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Lean In Circles Offer Women A Voice In a World Where They're Constantly Told to 'Be Quiet'

As women, we're often told to “settle down” and to “stop taking things so personally.” In the office, our voice tends not to reach as far as a man's does. We're more likely to be overlooked for promotions and raises, we're more likely to be classified as “b*tchy” rather than “bold.”

We're more likely to be bypassed for opportunities that we deserve and we're more likely to struggle to find our voice in the corporate world. In college, we're reminded to “be quiet” and to “speak when spoken to.”

And while society is slowly catching on to our female cry for equality and change, it's just not happening fast enough.

But one organization, helmed by Sheryl Sandberg, is looking to change that, and aggressively.

LeanIn.org, the website that Sandberg launched in the aftermath of her stellar book being published, was created as the “next step” in the Lean In program.

While the book empowered women to pursue ambitions and change the narrative from “can't” to “can,” the online space now stands as a digital reminded of the next phase: A continued commitment to spread inspiration and support to women leaning in in every town, city and office across the globe.

Now, a new program, Lean In Circles, joins its ranks and offers killer advice, support and inspiration to girls in college, sitting on the cusp of the working world.

After celebrating its first birthday this past March, the Lean In Circles organization has expanded into 73 countries and totals more than 20,000 Circles – groups where women and men can get together, support, discuss and empower each other – and they show no signs of slowing down.

We sat down with Rachel Thomas, Founder and President of Lean In, to talk about the paths that the Circles program has already helped women pave for themselves and others, the boundaries the program has helped break down and the exciting road that lies ahead.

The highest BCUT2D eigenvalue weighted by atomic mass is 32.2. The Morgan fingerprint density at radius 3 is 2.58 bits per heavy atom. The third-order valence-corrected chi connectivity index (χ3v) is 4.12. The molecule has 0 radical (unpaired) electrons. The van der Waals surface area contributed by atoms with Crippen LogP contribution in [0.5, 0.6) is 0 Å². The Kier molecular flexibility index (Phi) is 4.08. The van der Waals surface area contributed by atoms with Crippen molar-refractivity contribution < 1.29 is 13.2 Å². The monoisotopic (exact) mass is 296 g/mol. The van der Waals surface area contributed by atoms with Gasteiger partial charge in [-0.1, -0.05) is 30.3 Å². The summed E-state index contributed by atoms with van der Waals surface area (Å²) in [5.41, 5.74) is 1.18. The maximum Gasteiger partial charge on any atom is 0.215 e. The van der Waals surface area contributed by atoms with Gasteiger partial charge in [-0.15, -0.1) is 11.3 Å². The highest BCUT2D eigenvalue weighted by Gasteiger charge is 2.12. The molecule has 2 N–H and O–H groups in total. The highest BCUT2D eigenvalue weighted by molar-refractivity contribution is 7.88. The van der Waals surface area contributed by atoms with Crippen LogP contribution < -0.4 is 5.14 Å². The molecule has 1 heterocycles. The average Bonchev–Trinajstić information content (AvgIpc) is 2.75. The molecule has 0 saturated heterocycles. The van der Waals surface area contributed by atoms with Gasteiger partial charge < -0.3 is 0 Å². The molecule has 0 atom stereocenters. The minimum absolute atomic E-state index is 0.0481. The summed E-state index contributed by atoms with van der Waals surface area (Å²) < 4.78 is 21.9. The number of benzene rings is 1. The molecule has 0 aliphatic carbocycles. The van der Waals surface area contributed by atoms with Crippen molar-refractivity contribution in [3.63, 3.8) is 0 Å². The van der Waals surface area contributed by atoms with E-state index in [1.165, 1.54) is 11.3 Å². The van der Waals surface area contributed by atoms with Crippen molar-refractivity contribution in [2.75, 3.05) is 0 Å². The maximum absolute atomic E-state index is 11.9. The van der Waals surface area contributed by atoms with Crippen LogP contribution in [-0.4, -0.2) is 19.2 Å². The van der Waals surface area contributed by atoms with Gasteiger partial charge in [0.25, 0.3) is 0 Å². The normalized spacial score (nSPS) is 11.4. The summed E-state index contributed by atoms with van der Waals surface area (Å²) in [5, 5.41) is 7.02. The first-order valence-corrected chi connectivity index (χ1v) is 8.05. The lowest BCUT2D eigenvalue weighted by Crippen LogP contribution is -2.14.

At the college level, Circles award women and men the opportunity to build, grow and cultivate together.

They offer peer support and peer-learning opportunities that touch on hard-hitting gender issues, classroom issues and real-world issues that professionals face day in and day out, especially those that women deal with.

And by starting these learning opportunities at the collegiate level, Thomas says that they're being proactive about the future of every individual.

When you're in school, you're at a critical point in your life where most of your big decisions are in front of you: 'What do you want to major in? What do you want to have a career in? What do you want your life to be like? Who do you want to be?'

Getting together in circles and learning those skills that you need to be successful is really powerful and useful, especially before you go off and make those decisions, she tells Elite Daily.

You think you're the only one who's dealing with someone or something, but then you have that moment when you realize you're not alone, Thomas adds. You have that all the time in Circles; women coming together and realizing that they're not alone in their experiences as a woman in a number professional, educational and personal settings.